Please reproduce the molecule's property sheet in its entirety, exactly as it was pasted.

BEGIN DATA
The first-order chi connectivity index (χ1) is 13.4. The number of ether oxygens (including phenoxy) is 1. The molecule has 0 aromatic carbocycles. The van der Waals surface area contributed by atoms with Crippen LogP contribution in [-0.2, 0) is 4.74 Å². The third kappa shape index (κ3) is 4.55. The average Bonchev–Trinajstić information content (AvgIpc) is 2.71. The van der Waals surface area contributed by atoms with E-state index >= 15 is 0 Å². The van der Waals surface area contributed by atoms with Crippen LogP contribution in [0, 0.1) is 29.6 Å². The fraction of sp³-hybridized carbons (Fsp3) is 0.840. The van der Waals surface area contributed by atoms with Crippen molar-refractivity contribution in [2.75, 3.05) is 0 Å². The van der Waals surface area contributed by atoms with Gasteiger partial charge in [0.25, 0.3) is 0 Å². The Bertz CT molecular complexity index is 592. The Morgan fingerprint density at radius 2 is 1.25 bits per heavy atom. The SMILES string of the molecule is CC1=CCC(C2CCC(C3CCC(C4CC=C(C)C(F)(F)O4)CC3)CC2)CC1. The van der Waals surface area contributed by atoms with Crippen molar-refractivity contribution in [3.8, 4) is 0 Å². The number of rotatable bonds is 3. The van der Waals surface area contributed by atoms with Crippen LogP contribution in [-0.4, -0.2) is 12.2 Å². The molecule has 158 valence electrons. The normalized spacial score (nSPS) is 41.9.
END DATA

The first-order chi connectivity index (χ1) is 13.4. The number of ether oxygens (including phenoxy) is 1. The molecule has 0 aromatic carbocycles. The van der Waals surface area contributed by atoms with Crippen LogP contribution in [-0.2, 0) is 4.74 Å². The third kappa shape index (κ3) is 4.55. The average Bonchev–Trinajstić information content (AvgIpc) is 2.71. The van der Waals surface area contributed by atoms with E-state index >= 15 is 0 Å². The van der Waals surface area contributed by atoms with Crippen LogP contribution in [0, 0.1) is 29.6 Å². The fraction of sp³-hybridized carbons (Fsp3) is 0.840. The van der Waals surface area contributed by atoms with Crippen molar-refractivity contribution in [2.75, 3.05) is 0 Å². The van der Waals surface area contributed by atoms with Gasteiger partial charge in [0.25, 0.3) is 0 Å². The Bertz CT molecular complexity index is 592. The Morgan fingerprint density at radius 2 is 1.25 bits per heavy atom. The SMILES string of the molecule is CC1=CCC(C2CCC(C3CCC(C4CC=C(C)C(F)(F)O4)CC3)CC2)CC1. The van der Waals surface area contributed by atoms with Crippen molar-refractivity contribution in [3.8, 4) is 0 Å². The number of rotatable bonds is 3. The van der Waals surface area contributed by atoms with Crippen LogP contribution in [-0.4, -0.2) is 12.2 Å². The molecule has 158 valence electrons. The normalized spacial score (nSPS) is 41.9.